A four-day weekend doesn’t please everyone

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A four-day weekend doesn’t please everyone

The sudden possibility that Friday, May 6, may be designated a temporary holiday is producing mixed reactions.

While government workers and employees of big companies may benefit from a four-day weekend, staff of small and medium-size businesses are unlikely to get the day off. And some self-employed business owners think their customers will all be out of town.

The Korea Chamber of Commerce & Industry requested on Monday that the Ministry of Culture, Sports and Tourism to consider May 6 a temporary holiday, and President Park Geun-hye said Tuesday that she was “positive” about the idea.

The temporary holiday would fall on Friday, a day after Children’s Day on May 5, a national holiday.

A final decision will be made at a Cabinet meeting on Thursday, but many people consider it a done deal - and some are packing their bags.

“[With the temporary holiday], I no longer have to request a day off at my office,” said a 31-year-old securities company employee. “My husband and I will be visiting our parents after we go on our own overnight trip.”

Travel agencies are happy.

“Around 500 people made reservations for tour packages on Tuesday,” said Han Yong-soo, who works in the public relations department of Mode Tour. “That’s two to three times the normal number.

“Many customers are inquiring about packages to Southeast Asian destinations such as Bangkok, Pattaya and Cebu,” he added.

Retail and distribution industries are welcoming the possibility of a temporary holiday.

“We plan to provide packaged products and sales events for picnic goods like snacks and picnic mats,” said Kim Yoon-sub, a public relations department head at E-Mart. “We are also thinking about expanding the merchandise planned for Children’s Day and Parents’ Day.”

But the news is not welcome to all.

“My husband and I both work at small and medium-size businesses, so our kids will be at home during the holiday,” said a working mother surnamed Jang, who has a 9-year-old and 7-year-old daughter. “I am worried about my second daughter, because her day care center closes on holidays.”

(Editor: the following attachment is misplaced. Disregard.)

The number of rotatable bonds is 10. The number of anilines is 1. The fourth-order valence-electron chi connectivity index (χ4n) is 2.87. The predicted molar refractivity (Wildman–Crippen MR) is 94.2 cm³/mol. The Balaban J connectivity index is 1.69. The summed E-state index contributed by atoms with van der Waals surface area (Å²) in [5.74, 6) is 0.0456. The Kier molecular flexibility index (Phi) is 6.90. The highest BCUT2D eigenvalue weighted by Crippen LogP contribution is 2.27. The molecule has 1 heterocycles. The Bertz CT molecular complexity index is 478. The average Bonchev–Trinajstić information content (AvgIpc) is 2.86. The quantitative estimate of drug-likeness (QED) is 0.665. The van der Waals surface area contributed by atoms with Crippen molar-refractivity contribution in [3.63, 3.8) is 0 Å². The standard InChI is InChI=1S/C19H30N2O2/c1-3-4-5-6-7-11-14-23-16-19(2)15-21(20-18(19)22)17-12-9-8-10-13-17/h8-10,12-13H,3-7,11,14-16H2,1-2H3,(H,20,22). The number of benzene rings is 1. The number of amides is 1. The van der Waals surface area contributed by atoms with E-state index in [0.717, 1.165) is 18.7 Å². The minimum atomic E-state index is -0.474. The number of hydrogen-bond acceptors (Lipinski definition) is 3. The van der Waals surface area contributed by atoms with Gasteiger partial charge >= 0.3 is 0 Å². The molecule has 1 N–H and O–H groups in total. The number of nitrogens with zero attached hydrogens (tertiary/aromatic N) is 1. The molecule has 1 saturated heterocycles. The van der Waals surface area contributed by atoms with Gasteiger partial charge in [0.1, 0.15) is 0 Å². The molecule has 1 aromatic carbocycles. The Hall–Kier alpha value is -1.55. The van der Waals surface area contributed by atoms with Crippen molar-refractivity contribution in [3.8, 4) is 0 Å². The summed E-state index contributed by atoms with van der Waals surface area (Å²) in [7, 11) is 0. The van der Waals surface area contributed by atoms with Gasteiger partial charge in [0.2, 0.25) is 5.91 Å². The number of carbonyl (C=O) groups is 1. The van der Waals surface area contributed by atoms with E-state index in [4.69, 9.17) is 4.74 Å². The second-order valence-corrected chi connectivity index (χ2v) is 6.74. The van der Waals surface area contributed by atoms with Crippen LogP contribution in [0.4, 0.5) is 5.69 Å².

The Ministry of Health and Welfare called on day care centers to make sure that teachers are available even if only one child shows up. But it doesn’t really work that way.

“Last time we had a temporary holiday, my child’s day care center pressured me not to send my kid, saying, ‘No other parents are sending their kids,’” said a 33-year-old mother surnamed Kang. “I wish the government had decided on this earlier on.”

The Korea Chamber of Commerce & Industry believes the temporary holiday will lift the domestic economy. According to research institutes, a temporary holiday on August 14 last year reaped 1.31 trillion won ($1.14 billion) in extra sales.

But the self-employed are dubious about such reports.

“With lots of holidays in February, my restaurant did not do so well,” retorted Kim Kyung-sook, who owns a restaurant in Songpa District, southeastern Seoul. “I expect there to be no customers from as early as Wednesday night next week.”

BY JUNG JONG-HOON, YUN JUNG-MIN AND CHO HAN-DAE [chung.juhee@joongang.co.kr]
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